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When it’s time to upsize or downsize, most of us generally head straight to listings of existing property for sale. Perhaps it is seen as the ‘easier’ option, or it’s just what we naturally do! But whatever the reason, what we need to remember is there are two very viable options when looking for a new place to live - buying an existing house or building brand new.
Both have their pros and cons, and should be carefully weighed up to understand which is the right choice for you and your family. You may actually be quite surprised which decision you end up with!
So leave the assumptions at the front door, and check out our list below that covers some of the comparisons you should think about before making your choice.
Every home built by a reputable building company will come with a warranty on workmanship and materials. Ours is 10 years (and is typically more comprehensive than others), and it allows you to have complete confidence and security in the end result.
People love new homes, and when the time comes to sell, you’re likely to have a lot more interest from buyers than if you were putting an older house on the market.
Once a new house is complete, it almost always appreciates in value, meaning it is worth more than what it cost to build. So you’ll have greater equity (and borrowing power - if you wanted to buy a holiday home or investment property).
After you’ve moved in, you’ll be able to just sit back and relax! There will be little to no maintenance for the home and property, other than adding your own finishing touches (like putting in the veggie garden and hanging all your artwork).
In a home more than 10 years old, there’s more likely to be things on the ‘to do’ list to keep the house in tip top shape.
The Building Code of today is far more extensive than it was 10 to 20 years ago, so even homes built to the minimum standard will be warm, dry and constructed with quality materials, inside and out.
Whether close to the coast, near the city centre, or with a bit of space in the country, we all have an ideal location of where we want to live. But if you’re looking to build, you may not always get your first pick of sites. Vacant sections in certain towns and cities aren’t always a given, and large housing developments are typically built away from heavily populated suburbs.
From the time you decide to build, to finding the right location, organising finance, choosing the design, getting the building team on board and going through the council consent process - it can take a bit of time for things to get underway. Of course building is always worth it in the end, but it’ll be important to practice patience.
Throughout the decades there have been various styles and characteristics of homes built in that era. And for some people, those charms are hard to pass by.
Obviously if you are building new there is allowance for some personality to shine through in the design - but it would be difficult to successfully replicate the classic bungalows of the 1920s, or a mid-century retro look from the 1960s.
Modern houses aren’t for everyone, and if you fall into that camp, building new might not be right for you.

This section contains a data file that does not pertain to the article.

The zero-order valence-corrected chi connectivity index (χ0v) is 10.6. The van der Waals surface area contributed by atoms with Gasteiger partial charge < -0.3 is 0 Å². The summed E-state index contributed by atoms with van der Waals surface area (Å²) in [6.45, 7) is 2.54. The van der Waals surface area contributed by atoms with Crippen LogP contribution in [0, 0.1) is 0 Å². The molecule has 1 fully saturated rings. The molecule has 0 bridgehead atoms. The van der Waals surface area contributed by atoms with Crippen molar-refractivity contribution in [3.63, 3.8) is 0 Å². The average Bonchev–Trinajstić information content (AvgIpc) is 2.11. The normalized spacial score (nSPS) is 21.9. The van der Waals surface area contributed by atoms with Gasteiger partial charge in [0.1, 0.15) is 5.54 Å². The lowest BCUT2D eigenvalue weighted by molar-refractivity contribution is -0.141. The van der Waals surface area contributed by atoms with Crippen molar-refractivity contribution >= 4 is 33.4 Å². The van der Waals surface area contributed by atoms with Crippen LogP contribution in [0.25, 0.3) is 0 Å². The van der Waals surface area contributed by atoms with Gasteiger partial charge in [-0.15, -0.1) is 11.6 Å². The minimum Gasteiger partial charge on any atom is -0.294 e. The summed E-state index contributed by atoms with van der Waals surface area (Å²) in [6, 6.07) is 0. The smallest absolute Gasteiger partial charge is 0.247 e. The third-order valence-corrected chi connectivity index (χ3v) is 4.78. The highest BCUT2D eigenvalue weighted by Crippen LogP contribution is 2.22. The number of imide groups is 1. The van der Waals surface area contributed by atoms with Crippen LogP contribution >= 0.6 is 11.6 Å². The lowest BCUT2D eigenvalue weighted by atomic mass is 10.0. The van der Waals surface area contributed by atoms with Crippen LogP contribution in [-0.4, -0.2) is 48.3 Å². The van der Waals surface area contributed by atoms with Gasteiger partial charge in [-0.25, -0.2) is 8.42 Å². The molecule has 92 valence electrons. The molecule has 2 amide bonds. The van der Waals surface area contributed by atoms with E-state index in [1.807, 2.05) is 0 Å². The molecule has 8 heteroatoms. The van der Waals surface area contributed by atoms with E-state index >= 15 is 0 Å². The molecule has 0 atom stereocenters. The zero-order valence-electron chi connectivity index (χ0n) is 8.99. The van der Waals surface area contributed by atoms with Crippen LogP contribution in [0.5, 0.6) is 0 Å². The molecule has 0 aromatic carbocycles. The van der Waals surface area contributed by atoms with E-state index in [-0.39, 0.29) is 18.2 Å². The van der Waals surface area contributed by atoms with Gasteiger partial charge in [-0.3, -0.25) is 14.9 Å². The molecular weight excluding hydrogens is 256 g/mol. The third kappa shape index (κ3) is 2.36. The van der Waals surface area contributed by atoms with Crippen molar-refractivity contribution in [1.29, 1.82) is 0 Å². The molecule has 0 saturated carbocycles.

A house is only worth what someone will pay for it, and with market fluctuations (as well as other factors), there is always the potential to negotiate on a price for an existing property.
Having finances sorted and being unconditional in your offer can work very much in your favour, potentially saving you thousands if you are able to make all the right moves at the right time.
Buying an existing home will likely give you a lot more choices when it comes to location. Sections for new builds are in short supply in some regions of the country, and those that are available are usually in large building developments, in suburbs that are out of the city centres. So if you have a specific area in mind, your only choice may be existing - and that’s okay.
Aside from waiting for settlement, which is normally between four to six weeks, you’ll be able to move straight into your home, minus the long wait. This means you won’t have to live in limbo waiting for the build to be complete, because even conservative estimates can be delayed by unexpected holdups.
So if you need your new home, like yesterday, buying an existing house might be the best decision for you.
Buying an existing home may seem like the ‘cheaper’ option, but is it really? It is certainly worth comparing the two before making that assumption! Especially if you buy an older home that will need regular maintenance, if not an entire facelift.
Perhaps one of the most frustrating things about buying an existing home is that it wasn’t designed for you and your family’s lifestyle in mind. From the layout to the colours, fixtures and fittings - if they aren’t to your taste, it could be very expensive to change, if they can be adjusted at all.
At the end of the day, only you can decide which option is right for you. What’s important is that you work out your priorities, your budget and things you’re willing to compromise on, and work backwards from there towards the kind of home that will best meet your needs.
And if you have any questions at all, our friendly team is only a phone call away. Find your nearest branch location here.